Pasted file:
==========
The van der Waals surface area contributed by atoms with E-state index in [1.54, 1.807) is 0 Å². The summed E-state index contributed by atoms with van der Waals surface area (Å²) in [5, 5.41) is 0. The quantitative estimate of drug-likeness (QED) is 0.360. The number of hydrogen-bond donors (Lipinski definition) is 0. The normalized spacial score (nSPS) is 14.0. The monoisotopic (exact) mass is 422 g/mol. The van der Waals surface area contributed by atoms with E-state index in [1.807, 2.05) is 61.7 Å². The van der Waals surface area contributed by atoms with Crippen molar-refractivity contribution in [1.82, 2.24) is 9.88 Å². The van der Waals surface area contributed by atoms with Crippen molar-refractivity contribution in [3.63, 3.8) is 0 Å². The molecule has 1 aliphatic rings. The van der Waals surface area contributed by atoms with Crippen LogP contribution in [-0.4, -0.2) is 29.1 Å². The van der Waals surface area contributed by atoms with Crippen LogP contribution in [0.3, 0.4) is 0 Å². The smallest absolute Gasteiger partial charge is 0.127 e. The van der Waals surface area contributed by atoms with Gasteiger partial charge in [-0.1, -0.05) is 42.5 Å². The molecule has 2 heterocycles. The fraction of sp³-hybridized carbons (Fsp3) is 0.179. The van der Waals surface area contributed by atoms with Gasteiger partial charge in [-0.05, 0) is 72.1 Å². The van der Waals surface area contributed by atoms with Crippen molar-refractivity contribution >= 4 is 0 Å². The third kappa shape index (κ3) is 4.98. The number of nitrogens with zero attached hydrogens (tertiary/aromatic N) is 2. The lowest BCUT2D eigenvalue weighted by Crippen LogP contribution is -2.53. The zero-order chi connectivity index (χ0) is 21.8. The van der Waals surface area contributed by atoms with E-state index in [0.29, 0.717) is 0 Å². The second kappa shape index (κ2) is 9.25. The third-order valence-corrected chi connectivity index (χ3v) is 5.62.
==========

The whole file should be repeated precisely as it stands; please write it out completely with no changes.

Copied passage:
The van der Waals surface area contributed by atoms with E-state index in [1.54, 1.807) is 0 Å². The summed E-state index contributed by atoms with van der Waals surface area (Å²) in [5, 5.41) is 0. The quantitative estimate of drug-likeness (QED) is 0.360. The number of hydrogen-bond donors (Lipinski definition) is 0. The normalized spacial score (nSPS) is 14.0. The monoisotopic (exact) mass is 422 g/mol. The van der Waals surface area contributed by atoms with E-state index in [1.807, 2.05) is 61.7 Å². The van der Waals surface area contributed by atoms with Crippen molar-refractivity contribution in [1.82, 2.24) is 9.88 Å². The van der Waals surface area contributed by atoms with Crippen molar-refractivity contribution in [3.63, 3.8) is 0 Å². The molecule has 1 aliphatic rings. The van der Waals surface area contributed by atoms with Crippen LogP contribution in [-0.4, -0.2) is 29.1 Å². The van der Waals surface area contributed by atoms with Crippen LogP contribution in [0.3, 0.4) is 0 Å². The smallest absolute Gasteiger partial charge is 0.127 e. The van der Waals surface area contributed by atoms with Gasteiger partial charge in [-0.1, -0.05) is 42.5 Å². The molecule has 2 heterocycles. The fraction of sp³-hybridized carbons (Fsp3) is 0.179. The van der Waals surface area contributed by atoms with Gasteiger partial charge in [-0.05, 0) is 72.1 Å². The van der Waals surface area contributed by atoms with Crippen molar-refractivity contribution >= 4 is 0 Å². The third kappa shape index (κ3) is 4.98. The number of nitrogens with zero attached hydrogens (tertiary/aromatic N) is 2. The lowest BCUT2D eigenvalue weighted by Crippen LogP contribution is -2.53. The zero-order chi connectivity index (χ0) is 21.8. The van der Waals surface area contributed by atoms with E-state index in [0.29, 0.717) is 0 Å². The second kappa shape index (κ2) is 9.25. The third-order valence-corrected chi connectivity index (χ3v) is 5.62.